Meditation Blog : August 2005 Archives



Transcendental Meditation (TM)

In a recent interview with Newsweek, the film director David Lynch talked about his plans to raise $7 billion for his new foundation — the David Lynch Foundation for Consciousness-Based Education. Lynch has been a dedicated practitioner of Transcendental Meditation (TM) since the 1970s. The foundation's purpose is to make instruction in TM available to schoolchildren across the United States. Lynch believes that the biggest problem facing children is stress, and that TM is the ideal antidote. While Lynch's intentions seem noble, TM and its parent organization have a controversial reputation. The Journal News article "Meditation Controversy" gives an overview of the TM movement, its efforts to introduce TM into schools, and presents the viewpoints of the organization's critics and supporters.

TM was trademarked as a meditation technique under the auspices of the Maharishi Vedic Education Development Corporation. The corporation's name is derived from Maharishi Mahesh Yogi, who founded TM in the 1950s and remains the head of the organization. Here is a list of the corporation's trademarks, as taken from the TM website, which gives an indication of the organization's expansive activities:

® Transcendental Meditation, TM, TM-Sidhi, Maharishi Ayur-Veda, Maharishi Ayurveda, Science of Creative Intelligence, Maharishi, Maharishi Sthapatya Veda, Maharishi Global Construction, Maharishi Yoga, Maharishi Yagya, Maharishi Vedic Astrology, Maharishi Jyotish, Maharishi Gandharva Veda, Maharishi Vedic Approach to Health, Maharishi Vedic Vibration Technology, Maharishi Instant Relief, Instant Relief, Maharishi Rejuvenation, Maharishi Rasayana Program, Maharishi Vedic Management, Maharishi Corporate Development Program, Consciousness-Based, Maharishi Vedic University, Maharishi Vedic School, Maharishi Vedic Center, Maharishi Ayur-Veda School, Maharishi Ayur-Veda University, Maharishi Ayur-Veda College, Maharishi Ayur-Veda Foundation, Maharishi Ayur-Veda Medical Center, Maharishi University of Management, Maharishi School of the Age of Enlightenment, Maharishi Medical Center, Maharishi Vedic Medical Center, Maharishi Medical College, Maharishi Vedic, Maharishi Vedic Medicine, Maharishi Vedic Psychology, Maharishi Self-Pulse, Maharishi Heaven on Earth, Maharishi Center for Excellence in Management, Maharishi Vedic Management, Maharishi Master Management, Natural Law Based Management, Maharishi Corporate Revitalization Program, Maharishi Global Administration through Natural Law, Maharishi Vedic Development Fund, Thousand-Headed Purusha, Maharishi Thousand-Headed Purusha, Maharishi Purusha, Purusha, Thousand-Headed Mother Divine, Mother Divine, Ideal Girls' School, 24 Hour Bliss, Spiritual University of America, Breath of Serenity, Maharishi Amrit Kalash, Maharishi College of Vedic Medicine, Vedic Science, Maharishi Vedic Science, Maharishi Vedic Observatory, Vastu Vidya, Maharishi Vastu, Time Zone Capital, Council of Supreme Intelligence, Prevention Wing of the Military, are registered or common law trademarks licensed to Maharishi Vedic Education Development Corporation and used under sublicense.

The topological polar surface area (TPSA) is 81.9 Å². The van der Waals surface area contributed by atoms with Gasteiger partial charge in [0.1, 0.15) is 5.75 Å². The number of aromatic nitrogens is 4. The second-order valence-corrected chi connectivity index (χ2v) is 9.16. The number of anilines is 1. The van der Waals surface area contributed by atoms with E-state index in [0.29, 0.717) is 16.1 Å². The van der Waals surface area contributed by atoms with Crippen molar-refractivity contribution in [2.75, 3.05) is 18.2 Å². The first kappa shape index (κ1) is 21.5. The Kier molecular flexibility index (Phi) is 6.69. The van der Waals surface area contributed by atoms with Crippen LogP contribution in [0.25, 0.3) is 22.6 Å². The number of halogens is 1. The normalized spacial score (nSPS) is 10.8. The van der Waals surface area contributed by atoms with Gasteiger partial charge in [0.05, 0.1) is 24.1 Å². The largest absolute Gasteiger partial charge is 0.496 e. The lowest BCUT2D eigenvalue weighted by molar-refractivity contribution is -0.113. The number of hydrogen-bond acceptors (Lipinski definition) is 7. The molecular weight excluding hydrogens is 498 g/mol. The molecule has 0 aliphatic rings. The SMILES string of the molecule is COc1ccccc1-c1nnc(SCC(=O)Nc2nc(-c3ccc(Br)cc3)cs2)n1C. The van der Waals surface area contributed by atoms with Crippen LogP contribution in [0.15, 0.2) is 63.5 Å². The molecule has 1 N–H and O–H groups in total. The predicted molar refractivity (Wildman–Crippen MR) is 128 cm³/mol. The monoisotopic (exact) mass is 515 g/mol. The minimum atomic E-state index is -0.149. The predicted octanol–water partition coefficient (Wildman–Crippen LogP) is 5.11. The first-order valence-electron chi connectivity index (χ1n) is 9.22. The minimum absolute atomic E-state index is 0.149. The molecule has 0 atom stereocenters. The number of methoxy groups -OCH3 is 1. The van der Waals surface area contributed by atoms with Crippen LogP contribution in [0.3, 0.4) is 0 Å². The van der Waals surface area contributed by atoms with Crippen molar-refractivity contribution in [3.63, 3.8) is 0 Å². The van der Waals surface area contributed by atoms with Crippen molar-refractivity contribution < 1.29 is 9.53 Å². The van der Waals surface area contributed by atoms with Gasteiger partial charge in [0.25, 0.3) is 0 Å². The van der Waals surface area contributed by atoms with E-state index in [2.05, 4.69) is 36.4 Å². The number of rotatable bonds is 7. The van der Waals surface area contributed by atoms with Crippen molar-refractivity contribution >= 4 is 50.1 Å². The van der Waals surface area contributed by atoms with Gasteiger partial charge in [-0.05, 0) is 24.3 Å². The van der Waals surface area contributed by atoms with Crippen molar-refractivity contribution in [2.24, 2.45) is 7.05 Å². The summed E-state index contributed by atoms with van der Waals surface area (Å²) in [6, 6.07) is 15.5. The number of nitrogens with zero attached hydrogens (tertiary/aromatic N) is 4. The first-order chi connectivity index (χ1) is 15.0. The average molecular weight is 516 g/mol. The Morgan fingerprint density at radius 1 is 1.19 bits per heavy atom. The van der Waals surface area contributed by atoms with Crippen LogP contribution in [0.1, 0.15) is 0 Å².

Other than describing it as a "simple, natural, effortless, easily learned technique," the TM website gives no specific detail on the technique itself. The site states, "The Transcendental Meditation technique must be learned personally from a certified teacher of the Transcendental Meditation program. The technique cannot be learned from a book, video or audio tape." The initial course of instruction, which comprises four 1-2 hour sessions, costs $2500. Subsequent courses in "advanced techniques" are charged at the same rate.

The TM movement has numerous critics, some of whom are former students and teachers of TM. These critics have made detailed information on the organization and the technique available online. Trancenet offers a comprehensive overview of TM, including statements by prominent former members of the movement. Meditation Information Network describes itself as "supporting critical examination of Transcendental Meditation and the programs associated with Maharishi Mahesh Yogi." Falling Down the TM Rabbit Hole is maintained by Joe Kellett, a former TM teacher, whose purpose is to explain "How Transcendental Meditation really works, a critical opinion." Each of these sites reveal the TM technique itself — the repetition of a mantra derived from the Hindu tradition. These critics argue that despite TM's claim to be non-religious and non-sectarian, the TM movement is based in a belief-system and religiously motivated.

August 17, 2005 | Meditation | Permalink



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